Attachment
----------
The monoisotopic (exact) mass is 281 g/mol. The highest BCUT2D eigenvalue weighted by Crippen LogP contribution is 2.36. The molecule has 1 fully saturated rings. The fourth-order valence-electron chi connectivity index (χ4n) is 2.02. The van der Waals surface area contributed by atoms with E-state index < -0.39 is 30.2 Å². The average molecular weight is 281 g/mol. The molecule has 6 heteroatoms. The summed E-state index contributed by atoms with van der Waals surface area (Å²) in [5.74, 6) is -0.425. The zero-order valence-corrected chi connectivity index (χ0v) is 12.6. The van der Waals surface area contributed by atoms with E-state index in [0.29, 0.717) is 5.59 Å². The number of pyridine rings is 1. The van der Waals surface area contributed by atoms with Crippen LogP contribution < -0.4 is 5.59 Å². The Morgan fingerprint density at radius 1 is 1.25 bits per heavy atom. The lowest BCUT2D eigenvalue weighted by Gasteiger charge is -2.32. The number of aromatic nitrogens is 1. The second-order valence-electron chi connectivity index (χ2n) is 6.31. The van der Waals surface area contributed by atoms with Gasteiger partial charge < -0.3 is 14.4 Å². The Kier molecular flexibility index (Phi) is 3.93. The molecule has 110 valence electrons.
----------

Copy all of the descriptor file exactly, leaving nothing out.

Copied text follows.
The monoisotopic (exact) mass is 281 g/mol. The highest BCUT2D eigenvalue weighted by Crippen LogP contribution is 2.36. The molecule has 1 fully saturated rings. The fourth-order valence-electron chi connectivity index (χ4n) is 2.02. The van der Waals surface area contributed by atoms with E-state index < -0.39 is 30.2 Å². The average molecular weight is 281 g/mol. The molecule has 6 heteroatoms. The summed E-state index contributed by atoms with van der Waals surface area (Å²) in [5.74, 6) is -0.425. The zero-order valence-corrected chi connectivity index (χ0v) is 12.6. The van der Waals surface area contributed by atoms with E-state index in [0.29, 0.717) is 5.59 Å². The number of pyridine rings is 1. The van der Waals surface area contributed by atoms with Crippen LogP contribution < -0.4 is 5.59 Å². The Morgan fingerprint density at radius 1 is 1.25 bits per heavy atom. The lowest BCUT2D eigenvalue weighted by Gasteiger charge is -2.32. The number of aromatic nitrogens is 1. The second-order valence-electron chi connectivity index (χ2n) is 6.31. The van der Waals surface area contributed by atoms with Gasteiger partial charge < -0.3 is 14.4 Å². The Kier molecular flexibility index (Phi) is 3.93. The molecule has 110 valence electrons.